Fishing Lake First Nation


This band of Saskatchewan Ojibway's, has a history that may indicate they had problems negotiating with whites. Their First Nation was possibly established when ogima Yellow Quill signed Treaty 1 in 1871, at Lower Fort Garry, Manitoba. However, this band eventually separated into three independant bands, which could indicate some discontent was being felt by many under ogima Yello Quill's leadership. Ogima Yellow Quill also signed an adhesion to Treaty 4. A mysterious event occurred which resulted in this band of Ojibway's leaving their homes around Portage la Prairie in southern Manitoba, to move to southern Saskatchewan, just before 1885, where they now live. Many were led north to Chipewyan caribou land by chief Kinistin. Some may have originally lived in Montana. They were forced out of Montana after their leaders followed Seven Fires Prophecy and commenced an exodus west. United States stopped it yet Ojibway People then fled up to Alberta and Saskatchewan. Fishing Lake First Nation covers 4,004.40 hectares or 9,885 acres. A land surrender of 13,170 acres happened in 1907, for chief Rocky Boy's Montana Ojibway's. It was not for whites. Real size of this Ojibway Reserve is 22,080 acres. Kylemore, Saskatchewan is actually located within this Reserve.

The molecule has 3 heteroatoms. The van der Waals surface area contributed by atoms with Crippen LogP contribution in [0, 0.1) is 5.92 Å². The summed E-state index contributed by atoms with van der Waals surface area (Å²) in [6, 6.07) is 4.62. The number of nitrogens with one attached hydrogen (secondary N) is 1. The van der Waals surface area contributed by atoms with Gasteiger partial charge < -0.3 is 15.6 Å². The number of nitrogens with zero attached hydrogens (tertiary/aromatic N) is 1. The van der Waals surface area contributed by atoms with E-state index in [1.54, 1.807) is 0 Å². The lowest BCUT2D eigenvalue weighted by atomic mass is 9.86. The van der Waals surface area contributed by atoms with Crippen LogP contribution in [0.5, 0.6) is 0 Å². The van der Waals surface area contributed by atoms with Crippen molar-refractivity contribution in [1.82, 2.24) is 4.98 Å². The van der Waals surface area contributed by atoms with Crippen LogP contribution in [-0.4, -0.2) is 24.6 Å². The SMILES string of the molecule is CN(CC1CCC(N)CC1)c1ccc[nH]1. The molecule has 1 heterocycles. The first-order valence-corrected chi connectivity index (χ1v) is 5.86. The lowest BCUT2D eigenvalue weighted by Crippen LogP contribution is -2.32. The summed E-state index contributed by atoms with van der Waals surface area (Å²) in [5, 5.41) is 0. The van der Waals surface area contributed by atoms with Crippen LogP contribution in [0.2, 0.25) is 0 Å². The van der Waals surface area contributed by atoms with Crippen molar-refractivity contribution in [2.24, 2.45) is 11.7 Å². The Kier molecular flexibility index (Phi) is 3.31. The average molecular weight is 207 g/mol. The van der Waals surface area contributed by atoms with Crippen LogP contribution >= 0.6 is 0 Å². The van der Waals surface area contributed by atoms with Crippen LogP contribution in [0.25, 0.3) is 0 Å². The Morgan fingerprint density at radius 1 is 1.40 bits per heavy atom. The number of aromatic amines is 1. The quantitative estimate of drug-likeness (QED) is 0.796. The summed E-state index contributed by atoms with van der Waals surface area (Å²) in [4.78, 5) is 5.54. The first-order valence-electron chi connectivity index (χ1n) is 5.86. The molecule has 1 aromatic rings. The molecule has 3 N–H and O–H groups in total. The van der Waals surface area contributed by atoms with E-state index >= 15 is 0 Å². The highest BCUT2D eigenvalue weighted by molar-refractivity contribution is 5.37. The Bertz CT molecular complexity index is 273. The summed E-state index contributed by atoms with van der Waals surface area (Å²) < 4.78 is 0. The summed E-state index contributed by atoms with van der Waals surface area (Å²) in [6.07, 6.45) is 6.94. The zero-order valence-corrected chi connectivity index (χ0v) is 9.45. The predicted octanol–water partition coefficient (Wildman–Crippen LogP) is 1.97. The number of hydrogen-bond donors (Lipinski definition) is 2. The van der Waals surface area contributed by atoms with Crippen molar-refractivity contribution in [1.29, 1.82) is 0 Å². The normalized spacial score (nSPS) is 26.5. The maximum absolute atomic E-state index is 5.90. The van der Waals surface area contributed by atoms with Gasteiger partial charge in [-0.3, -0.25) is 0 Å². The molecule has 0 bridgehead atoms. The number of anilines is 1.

Free Book


The Algonquian Conquest of the Mediterranean Region of 11,500 Years Ago




Contact


Copyright 2009-2020 Anishinabe-History.Com